Using Numerical Optimization Techniques and General Perturbation Equations to Find Optimal Near-Earth Orbit Transfers

Open Access
Author:
Williams, Patrick
Graduate Program:
Aerospace Engineering
Degree:
Master of Science
Document Type:
Master Thesis
Date of Defense:
None
Committee Members:
  • Dr David B Spencer, Thesis Advisor
Keywords:
  • Low-thrust
  • Optimization
  • Molniya Orbits
  • Evolutionary Comuptation
  • Satellite Toolkit
Abstract:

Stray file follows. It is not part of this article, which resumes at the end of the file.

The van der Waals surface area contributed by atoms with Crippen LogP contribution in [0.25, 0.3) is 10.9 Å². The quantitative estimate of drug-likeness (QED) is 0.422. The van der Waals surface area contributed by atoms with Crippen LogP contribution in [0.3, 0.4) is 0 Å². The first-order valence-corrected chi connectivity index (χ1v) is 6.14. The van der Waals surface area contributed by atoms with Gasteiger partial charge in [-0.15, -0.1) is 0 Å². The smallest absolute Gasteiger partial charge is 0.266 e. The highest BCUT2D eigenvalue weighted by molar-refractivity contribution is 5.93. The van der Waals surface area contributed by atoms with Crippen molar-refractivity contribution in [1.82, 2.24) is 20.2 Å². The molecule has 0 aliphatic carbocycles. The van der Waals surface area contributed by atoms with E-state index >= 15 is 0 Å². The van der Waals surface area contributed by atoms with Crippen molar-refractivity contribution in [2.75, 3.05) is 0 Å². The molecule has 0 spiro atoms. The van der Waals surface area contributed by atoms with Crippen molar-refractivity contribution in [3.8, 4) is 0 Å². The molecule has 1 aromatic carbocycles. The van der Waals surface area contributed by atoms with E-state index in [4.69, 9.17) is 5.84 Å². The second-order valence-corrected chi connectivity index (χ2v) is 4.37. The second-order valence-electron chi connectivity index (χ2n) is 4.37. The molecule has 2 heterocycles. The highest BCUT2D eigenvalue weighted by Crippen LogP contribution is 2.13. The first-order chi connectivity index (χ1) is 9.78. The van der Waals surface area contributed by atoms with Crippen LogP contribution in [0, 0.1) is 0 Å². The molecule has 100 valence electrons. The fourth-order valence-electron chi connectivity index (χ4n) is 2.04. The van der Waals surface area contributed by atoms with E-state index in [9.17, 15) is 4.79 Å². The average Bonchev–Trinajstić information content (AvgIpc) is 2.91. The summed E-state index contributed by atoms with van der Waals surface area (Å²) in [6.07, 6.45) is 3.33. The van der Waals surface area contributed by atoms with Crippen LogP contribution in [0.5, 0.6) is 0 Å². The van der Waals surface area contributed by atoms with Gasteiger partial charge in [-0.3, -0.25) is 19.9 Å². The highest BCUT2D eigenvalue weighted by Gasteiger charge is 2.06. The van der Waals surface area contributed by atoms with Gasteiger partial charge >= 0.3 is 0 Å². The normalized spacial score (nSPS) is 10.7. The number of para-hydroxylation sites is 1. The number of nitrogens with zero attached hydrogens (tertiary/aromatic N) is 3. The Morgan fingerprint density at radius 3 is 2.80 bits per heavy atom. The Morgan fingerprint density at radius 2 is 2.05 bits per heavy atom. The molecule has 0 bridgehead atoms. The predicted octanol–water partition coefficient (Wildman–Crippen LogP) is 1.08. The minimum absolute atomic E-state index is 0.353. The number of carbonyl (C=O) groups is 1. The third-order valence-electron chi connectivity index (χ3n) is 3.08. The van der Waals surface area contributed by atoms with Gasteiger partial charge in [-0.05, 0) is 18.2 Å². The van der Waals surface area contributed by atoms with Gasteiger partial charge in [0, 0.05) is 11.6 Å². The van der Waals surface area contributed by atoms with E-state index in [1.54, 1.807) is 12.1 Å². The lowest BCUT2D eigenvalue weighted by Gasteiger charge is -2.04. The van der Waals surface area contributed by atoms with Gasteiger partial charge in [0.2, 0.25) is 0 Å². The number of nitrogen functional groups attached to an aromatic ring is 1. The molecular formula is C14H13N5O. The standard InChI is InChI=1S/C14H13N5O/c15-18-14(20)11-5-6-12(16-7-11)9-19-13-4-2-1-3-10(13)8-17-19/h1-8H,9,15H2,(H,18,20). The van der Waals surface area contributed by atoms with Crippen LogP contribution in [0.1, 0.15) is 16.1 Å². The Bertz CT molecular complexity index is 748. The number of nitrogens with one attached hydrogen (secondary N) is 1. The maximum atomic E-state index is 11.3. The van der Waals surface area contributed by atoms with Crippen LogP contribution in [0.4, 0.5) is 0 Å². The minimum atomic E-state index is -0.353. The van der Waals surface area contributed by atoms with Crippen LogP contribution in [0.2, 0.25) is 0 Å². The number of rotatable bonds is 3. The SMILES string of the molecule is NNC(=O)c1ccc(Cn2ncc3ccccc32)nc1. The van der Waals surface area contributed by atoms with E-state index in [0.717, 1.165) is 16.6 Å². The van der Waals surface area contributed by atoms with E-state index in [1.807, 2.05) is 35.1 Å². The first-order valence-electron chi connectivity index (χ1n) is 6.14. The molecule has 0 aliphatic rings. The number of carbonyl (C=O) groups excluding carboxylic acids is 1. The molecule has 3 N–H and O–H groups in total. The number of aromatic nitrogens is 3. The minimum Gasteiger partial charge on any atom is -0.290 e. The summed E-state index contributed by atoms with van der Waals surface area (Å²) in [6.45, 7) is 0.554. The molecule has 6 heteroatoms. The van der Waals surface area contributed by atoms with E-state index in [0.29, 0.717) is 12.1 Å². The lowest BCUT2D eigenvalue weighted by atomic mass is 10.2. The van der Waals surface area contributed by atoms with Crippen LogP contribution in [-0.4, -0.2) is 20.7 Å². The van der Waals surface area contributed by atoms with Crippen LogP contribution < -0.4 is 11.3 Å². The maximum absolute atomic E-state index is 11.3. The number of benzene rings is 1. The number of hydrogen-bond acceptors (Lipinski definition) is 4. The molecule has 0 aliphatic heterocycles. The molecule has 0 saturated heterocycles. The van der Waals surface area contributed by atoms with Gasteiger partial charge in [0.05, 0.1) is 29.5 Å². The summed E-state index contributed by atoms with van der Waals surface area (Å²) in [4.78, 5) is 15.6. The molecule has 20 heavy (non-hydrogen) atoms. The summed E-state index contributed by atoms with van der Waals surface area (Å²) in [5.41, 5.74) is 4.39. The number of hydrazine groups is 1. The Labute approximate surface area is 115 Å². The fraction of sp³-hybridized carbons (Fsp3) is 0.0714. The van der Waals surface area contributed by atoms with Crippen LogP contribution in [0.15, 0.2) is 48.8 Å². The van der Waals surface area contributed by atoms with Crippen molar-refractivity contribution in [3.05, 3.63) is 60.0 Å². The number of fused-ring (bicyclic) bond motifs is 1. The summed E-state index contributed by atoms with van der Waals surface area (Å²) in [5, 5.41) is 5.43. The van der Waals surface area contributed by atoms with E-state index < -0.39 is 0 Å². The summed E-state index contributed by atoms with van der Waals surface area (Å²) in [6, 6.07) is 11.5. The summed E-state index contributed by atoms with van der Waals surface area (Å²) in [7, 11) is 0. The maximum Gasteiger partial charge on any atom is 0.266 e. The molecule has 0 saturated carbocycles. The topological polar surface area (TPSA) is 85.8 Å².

With recent developments in low-thrust optimization techniques, several methods of trajectory optimization can be implemented across various transfers. Much recent work has focused on performing methods of optimal control on low-thrust, near-Earth orbit transfers, achieving maximum efficiency in both energy use and time-of-flight. However, the use of optimal control relies on the exploitation of a satellites’ equation of state, which becomes problematic if optimization is to be performed through a “black box” venue, where state equations cannot be manipulated. This situation is particularly evident when attempting to perform trajectory optimization through a commercial off-the-shelf satellite mission modeling software package. Thus, a robust optimization method must be chosen to produce competitive results comparable to optimal control in these types of situations. However, the formulation of an objective function, as well as which type of optimization method to chose is important, since some formulations or algorithms may lead to better or faster convergence when compared to others. To address this issue, several non-linear constrained numerical optimization methods, including classical algorithms and evolutionary strategies, are implemented on simple low-thrust trajectories modeled using Satellite Toolkit’s Astrogator®, to determine what methods perform better when applied to these transfers. Once a suitable algorithm is selected, an appropriate objective function and problem formulation based on general perturbation equations is created, which can construct a time-varying thrust vector without manipulating a satellite’s equation of state. The objective function is then optimized within the selected algorithm in an attempt to obtain an optimal LEO to Molniya trajectory which can produce results on par with those found using a method of optimal control. Initial testing has shown that when an evolutionary strategy is applied to the objective function created in these studies, the resulting optimal trajectories are in fact competitive with those found using optimal control.